David plays me the video for Once In A Lifetime, in which he appears solo, and when I ask him if this means that he's The Boss, able to tell the rest of the band when and where to get off, he seems genuinely surprised.
No, he says, he doesn't like to think of it that way at all. He just hopes he can guide things in certain directions. But who has the final say? I enquire.
"Well, I guess I do," he admits, though unwillingly.
When I ask what he himself likes to listen to, he produces a box of cassettes. There's Islamic drummers, Balinese Gong Orchestras and Modern Jazz. But mainly it's Diana Ross, Kool & The Gang, The Jackson 5 who provide his domestic soundtrack.
In this era, as in so many others, it's black music that calls the pop tune. Scan the chart. Take the current singles from Blondie, Spandau Ballet, Adam & The Ants. Take Once In A Lifetime. Take note of those elastic rhythms, those glistening keyboards, that slicing backbeat. Ninety percent of the tools in that armoury of sound came directly from that most despised, most spat-upon music: disco. Byrne, for one, doesn't shrink from admitting his debt.
"A lot of the techniques that we use may seem radical and far out when we're doing them, but they're actually used an awful lot.
"I mean, Motown did a lot of really strange things - they'd use the same rhythm track for a number of songs and record different melodies over it. If someone did things like that today and made it known, it would seem avant garde. But then it was just their way of trying to continue their commercial success.
"I think in a way that the production on disco records and the whole sensibility behind it was in a way much more radical than the punk and new wave area. The record was about the sound and the rhythm."
The new Talking Heads line-up still presents an odd spectacle on stage. Watching those hesitant, pale white musicians surrounded by high kicking, easy-grinning funkateers like Busta Cherry Jones serves to underline the basic tension between Africa and Europe which gives Talking Heads music its lasting fascination.
Although Byrne still dances like a man who forgot to remove the coat-hanger from his jacket, some of this carefree flamboyance has undoubtedly rubbed off on him. The music they're playing right now "inspires a different kind of feeling in me".
I enquire whether he also feels that it is less knotty and disturbed. Time was when his songs seemed to be infested by two types of character: those who had committed acts of violence and those who were just thinking about it.
Because his songwriting technique involves his getting inside the skin of a personality and using their voice as a vantage point, people have made the mistake of assuming that david Byrne is as deranged as the guy who plays the title role in Psycho Killer or any of the fractured personalities depicted on Fear Of Music.
"It's natural," he says, "for people to identify the message with the messenger. But there's nothing to be done about that."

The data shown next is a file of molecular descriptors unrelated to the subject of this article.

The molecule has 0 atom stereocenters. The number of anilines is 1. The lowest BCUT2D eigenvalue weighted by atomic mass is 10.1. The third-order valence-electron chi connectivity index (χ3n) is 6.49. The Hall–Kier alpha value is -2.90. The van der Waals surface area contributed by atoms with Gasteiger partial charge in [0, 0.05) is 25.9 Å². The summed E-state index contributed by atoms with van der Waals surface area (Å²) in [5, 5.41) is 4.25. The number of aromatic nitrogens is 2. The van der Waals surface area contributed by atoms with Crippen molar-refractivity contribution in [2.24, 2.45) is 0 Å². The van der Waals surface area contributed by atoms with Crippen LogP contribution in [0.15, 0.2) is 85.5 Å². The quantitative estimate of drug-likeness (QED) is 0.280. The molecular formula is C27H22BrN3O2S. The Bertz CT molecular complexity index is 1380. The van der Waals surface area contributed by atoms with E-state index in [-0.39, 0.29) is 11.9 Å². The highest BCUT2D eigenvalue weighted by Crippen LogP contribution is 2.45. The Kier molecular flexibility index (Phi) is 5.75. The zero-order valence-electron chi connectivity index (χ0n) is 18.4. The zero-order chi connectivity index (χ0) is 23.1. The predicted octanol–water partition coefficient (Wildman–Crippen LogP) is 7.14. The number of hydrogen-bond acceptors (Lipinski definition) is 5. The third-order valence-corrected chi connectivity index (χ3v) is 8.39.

But where do these kooks and weirdos come from?
"Most of them come from elements of my own character - maybe some small elements that I've exaggerated, or maybe it's a part of me that can be sympathetic with a character that's quite different from me."
David admits that often his songs don't really add up until months later, when he catches them in a certain light and suddenly understands why we wrote them that way. The ideas just slip into his head. Once In A Lifetime is an instance. There he was playing the backing track at home, pacing round the room, when suddenly he began to sing, "And you may find yourself... living in a shotgun shack." And so on.
"That gave me the direction for the verse, but I still had no chorus. Then somehow I came up with the water theme and that seemed to have something to do with the subject in the verse and I really liked the way they had something to do with each other and yet contrasted."
Like Bowie, Byrne is a great one for collecting groups of words or phrases that somehow seem to belong together.
"Eventually I do have to sit down and pull the thing together, but a lot of time the initial inspiration seems to come from who-knows-where. It doesn't really seem to make sense but I think somehow, in the choosing, there's something guiding me, telling me this phrase fits with this one and this one belongs in the song and this one doesn't. And I don't exactly know what it is that tells me that."
Whether his songs are the product of intuition or some weirder magic doesn't really matter. The songs are superb. Even more so in these days when so many bands offer their pre-digested observations as profundity, when so many wear alienation and misery like a new costume, when so many claim to have suddenly unlocked the secrets of human society.
Byrne would never claim to do anything of the kind. he's a pop singer. A pop singer capable of making you feel as if you've suddenly been aroused from a long sleep into a world that's strange and different, where people do the oddest things for no reason at all. It is, of course, the same world you went to sleep in.
Returning to the hotel, I turn on the TV news. Someone has set fire to a hotel in Las Vegas. Someone else shot a store keeper for fifty dollars. The President Of The United States and all his ministers munch jellybeans. And people will tell you they don't understand the Talking Heads.